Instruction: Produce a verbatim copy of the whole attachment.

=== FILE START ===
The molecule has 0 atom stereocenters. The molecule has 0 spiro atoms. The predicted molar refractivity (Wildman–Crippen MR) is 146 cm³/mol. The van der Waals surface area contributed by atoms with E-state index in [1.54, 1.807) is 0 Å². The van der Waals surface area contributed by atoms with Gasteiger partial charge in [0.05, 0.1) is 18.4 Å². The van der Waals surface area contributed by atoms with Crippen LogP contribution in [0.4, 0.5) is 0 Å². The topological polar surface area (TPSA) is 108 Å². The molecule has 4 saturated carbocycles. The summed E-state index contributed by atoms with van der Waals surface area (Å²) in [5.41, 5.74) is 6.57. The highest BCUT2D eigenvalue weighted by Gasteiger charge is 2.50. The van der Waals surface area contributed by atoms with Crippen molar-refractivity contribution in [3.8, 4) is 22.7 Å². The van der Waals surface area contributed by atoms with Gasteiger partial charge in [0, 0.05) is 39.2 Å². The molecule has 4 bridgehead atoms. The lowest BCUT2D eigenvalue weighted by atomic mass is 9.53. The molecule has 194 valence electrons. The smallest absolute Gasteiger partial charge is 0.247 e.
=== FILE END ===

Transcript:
The molecule has 0 atom stereocenters. The molecule has 0 spiro atoms. The predicted molar refractivity (Wildman–Crippen MR) is 146 cm³/mol. The van der Waals surface area contributed by atoms with E-state index in [1.54, 1.807) is 0 Å². The van der Waals surface area contributed by atoms with Gasteiger partial charge in [0.05, 0.1) is 18.4 Å². The van der Waals surface area contributed by atoms with Crippen LogP contribution in [0.4, 0.5) is 0 Å². The topological polar surface area (TPSA) is 108 Å². The molecule has 4 saturated carbocycles. The summed E-state index contributed by atoms with van der Waals surface area (Å²) in [5.41, 5.74) is 6.57. The highest BCUT2D eigenvalue weighted by Gasteiger charge is 2.50. The van der Waals surface area contributed by atoms with Crippen molar-refractivity contribution in [3.8, 4) is 22.7 Å². The van der Waals surface area contributed by atoms with Gasteiger partial charge in [0, 0.05) is 39.2 Å². The molecule has 4 bridgehead atoms. The lowest BCUT2D eigenvalue weighted by atomic mass is 9.53. The molecule has 194 valence electrons. The smallest absolute Gasteiger partial charge is 0.247 e.